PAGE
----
So what is my Why?

I don’t know but I’m okay with that.

Reflections: 2018

What a Difference a Year Makes

Words: 665

Time to read: ~ 3 minutes

2018 has been a busy year.


Let’s talk blog numbers for a moment… They say a picture paints a thousand words so I’m going to keep the word count down.

That’s 42,680 views across 34,920 visitors. Now seeing as last year it was 11,079 views across 9,061 visitors and that’s a 285% increase…yeah I’m pretty damn happy with that!

2018 was the year that I started to get more and more into the PowerShell community so I’m happy that 3 out of the top 4 posts were about topics that merges both the SQL Server and PowerShell communities.

I’m not going to read into the fact that my post with the highest views of 2018 was about me being a fan-boy of the work of somebody else. Mainly because it’s awesome and I’m a fan-boy of the work of a lot of people.

As for the Passive voice post, well it annoyed me and I was so happy to find the answer that I had to blog about it. Thank you to a certain German Fashion magazine forum for continuously sending traffic my way because of it!


SQLBits, SQL Saturday Oslo, SQL Saturday Reading, PSDay UK, etc.

It’s probably been my busiest year with regard to travel. Combine this with my moving back to Ireland from London in June this year and I’ve now reached the age stage where I can’t fully remember where I’ve been.

To combat this, I’ve enabled Google Timelines to help keep track of where I’ve been. Here is what it’s shown me since July 2018.

The amount of information that I’ve been taught, the people that I’ve finally met face to face, the beauty of the places I’ve been definitely makes me want to keep the travel going into 2019!

Shout out to Drew Furgiuele ( blog | twitter ) who I didn’t manage to meet when we were both in SQL Saturday Oslo. We’ll have our coffee/alcohol/workout/handshake eventually!


While it has been a busy year for blogging, travelling, and meeting people it has come at a cost. One that I’ve only felt lately when I sat down and tried to a brief forward plan of the upcoming year.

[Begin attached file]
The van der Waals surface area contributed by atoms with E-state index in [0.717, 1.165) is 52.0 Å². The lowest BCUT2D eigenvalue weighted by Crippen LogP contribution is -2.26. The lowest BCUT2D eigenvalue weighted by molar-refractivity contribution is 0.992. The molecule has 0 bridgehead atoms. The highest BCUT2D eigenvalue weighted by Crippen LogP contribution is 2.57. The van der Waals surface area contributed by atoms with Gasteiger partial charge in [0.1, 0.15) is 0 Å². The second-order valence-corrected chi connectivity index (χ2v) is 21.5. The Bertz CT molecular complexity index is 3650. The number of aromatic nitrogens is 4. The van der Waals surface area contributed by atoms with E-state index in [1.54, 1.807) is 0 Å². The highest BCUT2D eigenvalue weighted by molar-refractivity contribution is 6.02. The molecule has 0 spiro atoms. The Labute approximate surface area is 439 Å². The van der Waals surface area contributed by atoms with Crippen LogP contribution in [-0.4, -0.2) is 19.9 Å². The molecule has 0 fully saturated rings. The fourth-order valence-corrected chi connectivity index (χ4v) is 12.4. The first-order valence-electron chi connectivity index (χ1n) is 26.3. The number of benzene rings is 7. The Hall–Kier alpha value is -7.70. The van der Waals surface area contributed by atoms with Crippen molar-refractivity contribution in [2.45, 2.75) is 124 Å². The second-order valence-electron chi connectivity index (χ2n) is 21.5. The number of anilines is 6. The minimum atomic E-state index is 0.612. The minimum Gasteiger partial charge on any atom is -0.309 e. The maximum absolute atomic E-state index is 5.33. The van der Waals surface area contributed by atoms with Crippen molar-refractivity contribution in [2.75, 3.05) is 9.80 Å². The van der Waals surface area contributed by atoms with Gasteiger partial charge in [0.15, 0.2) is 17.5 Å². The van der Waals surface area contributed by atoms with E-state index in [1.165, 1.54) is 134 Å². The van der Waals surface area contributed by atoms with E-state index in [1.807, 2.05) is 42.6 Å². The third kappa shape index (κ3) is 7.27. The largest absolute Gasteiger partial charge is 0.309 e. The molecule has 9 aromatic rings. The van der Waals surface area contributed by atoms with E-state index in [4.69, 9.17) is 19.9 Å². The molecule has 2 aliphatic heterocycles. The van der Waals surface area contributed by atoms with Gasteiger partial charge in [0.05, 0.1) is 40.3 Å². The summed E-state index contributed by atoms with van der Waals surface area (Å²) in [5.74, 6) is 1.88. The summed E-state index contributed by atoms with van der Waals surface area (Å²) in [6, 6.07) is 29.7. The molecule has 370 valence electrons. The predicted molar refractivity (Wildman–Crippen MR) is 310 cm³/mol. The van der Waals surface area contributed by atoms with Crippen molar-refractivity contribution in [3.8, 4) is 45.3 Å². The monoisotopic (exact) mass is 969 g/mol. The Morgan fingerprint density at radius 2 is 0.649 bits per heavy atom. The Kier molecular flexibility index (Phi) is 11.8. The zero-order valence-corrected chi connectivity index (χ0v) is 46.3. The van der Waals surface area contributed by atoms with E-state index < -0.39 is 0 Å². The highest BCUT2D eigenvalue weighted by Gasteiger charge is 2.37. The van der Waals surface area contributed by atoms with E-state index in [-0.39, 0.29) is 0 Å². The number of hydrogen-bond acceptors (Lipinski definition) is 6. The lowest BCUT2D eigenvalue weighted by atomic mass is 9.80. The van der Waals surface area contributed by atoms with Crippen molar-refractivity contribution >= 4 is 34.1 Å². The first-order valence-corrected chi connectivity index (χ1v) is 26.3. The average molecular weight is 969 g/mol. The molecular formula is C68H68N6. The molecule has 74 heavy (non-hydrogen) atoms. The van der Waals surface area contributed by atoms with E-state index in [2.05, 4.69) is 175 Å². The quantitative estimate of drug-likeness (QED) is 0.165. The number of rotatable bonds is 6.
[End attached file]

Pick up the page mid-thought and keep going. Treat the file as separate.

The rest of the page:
I’ve been receiving an enormous amount of PowerShell help from the PowerShell community. They are extremely welcoming, open, and willing to aid knowledge seekers (so much so that I’m having a fun little argument with them about which community is more welcoming: PowerShell or SQL πŸ™‚ ).

Catching up with some SQL webinars and reading some of the SQL blogging community’s posts has shown me that I haven’t been keeping up to date with the SQL Server announcements and new technologies.

This is something that I am going to have to actively aim to rectify in 2019.


2018 was amazing for seeing a small subset of what someone can achieve with the technology out there in the world. To say that I’m bursting with ideas wouldn’t be far from the truth, thanks to a combination of procrastination and under-used time-management skills.

I’m going to be aiming to see if I can turn 2018, the year of ideas, into 2019, the year of actions.


Hard to believe that I’ve been blogging for 3 years but this will be the first reflection that I have done.

Overall I’m pleased with what I’ve accomplished, learned, and realised with 2018. Yes, even the realisation that I need to increase my effort on SQL Server learning.

What get’s measured gets done!

Looking forward, I’m not quite sure what’s next. I’ve a couple of SQL Server and PowerShell days/conferences that I’m looking forward to. I suppose it’s time to stop reflecting and start planning.

To everyone who I’ve encountered in 2018, thank you.

To everyone who has encountered me in 2018, I’m sorry. I need more caffeine at the time.

To everyone I’m going to meet in 2019, looking forward to it!

Automating Conference Speaker Notifications

In case I, as a volunteer, fall asleep from lack of coffee πŸ™‚

Words: 367

Time to read: ~ 2 minutes

Link to script: https://github.com/shaneis/RandomScripts/commit/9d6967fa56a75342f00e5ddbcd066adc387f2618